You see, what’s fun about big computers is… oh wait… there’s no fun here.
Back sometime in ‘98, whilst I was working in a computer store, my fascination with big computer crap began. And I purchased this massive “Server” case, which was PC’s case for a couple years. Eventually, this behemoth of a case was “promoted” to an actual server, since routine maintenance/upgrades were painful given it’s shear mass.
Then in ‘04, I had the brilliant idea to purchase the biggest, fattest Laptop mankind has ever seen. The original Dell XPS.
9 pounds of desktop replacement power. Actually, let me rephrase that. Notebook, not Laptop. When placed on ones lap, it doubles as a device that makes you forget you have legs.
So it took me far too long to come to the conclusion that big & heavy computers != good. Great. Why are we here?
Well, The Behemoth *cough* case, and server for that matter, is on it’s way in to retirement. This was something our little 2 man operation planned to deal with after the game was out. Alas, a number of factors have encouraged us to act sooner.
1. We killed the Cisco!
2. Reading/Writing from the old server was slower than something really slow
3. Hearing the sound of “water dripping” coming from a computer is… discerning
4. Building a new computer might be fun (the new part, more than the building part)
We kill routers. Doesn’t matter who makes them, we’ve killed one or two from that manufacturer. I’m sure glad Future Shop/Best Buy offers extended warranties. Thus, in response to our discovery of there being no such thing as a reliable consumer router, we did what any pack of blood sucking marsupials would do. We ordered a used Cisco router on eBay. $200, and some mis-shipped power supplies later, we were in Cisco town.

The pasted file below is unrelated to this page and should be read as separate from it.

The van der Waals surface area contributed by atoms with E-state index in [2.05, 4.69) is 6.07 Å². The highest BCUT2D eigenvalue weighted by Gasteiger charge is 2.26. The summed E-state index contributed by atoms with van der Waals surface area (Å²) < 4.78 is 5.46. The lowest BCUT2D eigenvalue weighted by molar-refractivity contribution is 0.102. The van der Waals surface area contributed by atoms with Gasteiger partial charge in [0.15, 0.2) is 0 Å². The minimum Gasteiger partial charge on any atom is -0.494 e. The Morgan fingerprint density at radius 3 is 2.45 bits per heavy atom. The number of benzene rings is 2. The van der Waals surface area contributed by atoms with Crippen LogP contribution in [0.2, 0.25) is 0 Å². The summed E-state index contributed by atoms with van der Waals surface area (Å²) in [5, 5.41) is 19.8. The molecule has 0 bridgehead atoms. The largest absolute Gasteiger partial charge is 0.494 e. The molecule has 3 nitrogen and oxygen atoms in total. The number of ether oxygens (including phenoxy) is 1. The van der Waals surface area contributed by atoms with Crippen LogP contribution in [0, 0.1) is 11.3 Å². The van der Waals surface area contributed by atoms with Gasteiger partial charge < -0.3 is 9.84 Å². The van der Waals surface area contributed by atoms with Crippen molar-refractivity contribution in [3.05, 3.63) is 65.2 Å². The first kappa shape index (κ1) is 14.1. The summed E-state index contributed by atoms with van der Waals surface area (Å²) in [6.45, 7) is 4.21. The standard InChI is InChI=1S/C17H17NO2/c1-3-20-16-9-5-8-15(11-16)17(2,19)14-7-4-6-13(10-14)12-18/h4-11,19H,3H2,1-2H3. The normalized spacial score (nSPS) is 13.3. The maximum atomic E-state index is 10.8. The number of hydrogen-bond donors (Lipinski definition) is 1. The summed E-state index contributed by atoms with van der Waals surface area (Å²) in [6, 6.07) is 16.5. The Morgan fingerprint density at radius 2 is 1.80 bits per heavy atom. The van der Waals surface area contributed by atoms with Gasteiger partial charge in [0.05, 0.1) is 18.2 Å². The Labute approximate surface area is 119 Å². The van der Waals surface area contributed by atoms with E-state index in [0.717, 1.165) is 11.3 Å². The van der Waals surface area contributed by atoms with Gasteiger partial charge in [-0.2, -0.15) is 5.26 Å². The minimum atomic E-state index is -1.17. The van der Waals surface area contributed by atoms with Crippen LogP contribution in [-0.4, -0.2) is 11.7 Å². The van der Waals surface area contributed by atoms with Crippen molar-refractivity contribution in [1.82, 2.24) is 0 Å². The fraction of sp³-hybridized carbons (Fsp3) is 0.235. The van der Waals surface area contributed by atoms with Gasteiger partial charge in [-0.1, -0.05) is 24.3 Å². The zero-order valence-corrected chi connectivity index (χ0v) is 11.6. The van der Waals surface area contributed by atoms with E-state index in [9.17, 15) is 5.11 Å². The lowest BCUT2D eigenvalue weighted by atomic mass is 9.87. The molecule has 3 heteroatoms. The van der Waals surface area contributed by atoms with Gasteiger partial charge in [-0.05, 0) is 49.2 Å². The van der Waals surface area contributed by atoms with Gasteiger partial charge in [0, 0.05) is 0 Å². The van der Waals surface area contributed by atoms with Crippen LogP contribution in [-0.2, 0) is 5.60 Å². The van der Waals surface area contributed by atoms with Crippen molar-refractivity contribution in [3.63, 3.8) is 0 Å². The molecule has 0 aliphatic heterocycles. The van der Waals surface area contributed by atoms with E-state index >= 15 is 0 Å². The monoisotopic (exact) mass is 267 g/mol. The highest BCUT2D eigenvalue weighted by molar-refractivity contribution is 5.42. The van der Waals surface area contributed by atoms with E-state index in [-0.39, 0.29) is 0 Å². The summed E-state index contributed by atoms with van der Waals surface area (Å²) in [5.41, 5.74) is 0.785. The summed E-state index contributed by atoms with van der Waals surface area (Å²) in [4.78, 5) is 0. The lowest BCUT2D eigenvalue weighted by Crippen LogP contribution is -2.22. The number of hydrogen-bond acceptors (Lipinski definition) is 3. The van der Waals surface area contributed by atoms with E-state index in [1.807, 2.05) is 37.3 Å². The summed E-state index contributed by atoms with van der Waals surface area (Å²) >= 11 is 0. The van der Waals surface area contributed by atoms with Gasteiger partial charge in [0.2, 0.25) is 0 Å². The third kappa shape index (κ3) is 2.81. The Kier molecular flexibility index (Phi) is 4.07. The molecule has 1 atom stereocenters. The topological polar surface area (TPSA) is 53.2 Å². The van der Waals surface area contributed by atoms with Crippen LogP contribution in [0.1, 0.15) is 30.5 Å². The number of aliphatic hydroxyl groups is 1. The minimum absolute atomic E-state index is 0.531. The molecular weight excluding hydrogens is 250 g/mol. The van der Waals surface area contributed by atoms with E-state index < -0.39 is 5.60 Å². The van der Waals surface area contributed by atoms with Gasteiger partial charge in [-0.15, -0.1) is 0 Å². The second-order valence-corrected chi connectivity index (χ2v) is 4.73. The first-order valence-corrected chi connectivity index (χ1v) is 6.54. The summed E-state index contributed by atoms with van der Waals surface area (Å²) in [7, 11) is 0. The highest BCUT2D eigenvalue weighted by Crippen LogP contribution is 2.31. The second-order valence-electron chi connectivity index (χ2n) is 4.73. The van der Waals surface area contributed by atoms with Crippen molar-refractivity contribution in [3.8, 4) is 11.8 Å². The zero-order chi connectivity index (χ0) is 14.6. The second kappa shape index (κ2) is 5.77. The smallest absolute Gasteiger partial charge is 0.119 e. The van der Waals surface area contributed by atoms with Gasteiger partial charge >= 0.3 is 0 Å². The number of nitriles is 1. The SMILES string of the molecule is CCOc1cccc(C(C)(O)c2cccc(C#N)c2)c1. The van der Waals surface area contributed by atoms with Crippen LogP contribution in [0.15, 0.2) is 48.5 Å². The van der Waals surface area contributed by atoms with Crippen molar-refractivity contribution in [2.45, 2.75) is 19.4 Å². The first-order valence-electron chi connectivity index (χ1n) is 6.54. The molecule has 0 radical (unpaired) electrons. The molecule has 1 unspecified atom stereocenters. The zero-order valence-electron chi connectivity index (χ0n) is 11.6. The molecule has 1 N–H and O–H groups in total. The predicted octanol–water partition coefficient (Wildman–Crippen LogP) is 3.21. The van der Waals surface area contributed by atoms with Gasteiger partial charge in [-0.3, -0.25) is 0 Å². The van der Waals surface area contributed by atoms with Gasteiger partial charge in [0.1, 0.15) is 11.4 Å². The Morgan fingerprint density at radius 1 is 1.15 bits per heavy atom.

However, it recently decided that forwarding HTTP requests was stupid or above it, and quit. Thanks Crisco. I hope you enjoy life on the cold dank shelf of unused computer crap.
I suspect we could have fixed it just fine, but that was hardly the first problem we’ve had with it. One XBox Live connection at a time only? No thanks. Pain to configure for someone with Cisco certification? Double no thanks.
So in an effort to kill 37 birds with one really freaking sharp stone, we’ve researched, devised, and developed brand new server. The lowest end Intel Core 2 Duo money can buy, a Gig of RAM, 4 320GB drives in a RAID 5 array, 3 NIC’s (1+2), and a small case actually large enough to hold all that.
And it’s blue.
She’s all built, the bulk of the data’s been migrated over (SVN repository, data, reference material), and she’s humming nicely in the corner running Fedora Core 6, 64bit style. There’s no point going in to detail about our Linux complications, but it’s *cough* a good sign when the first version you get to work right was released 3 days ago.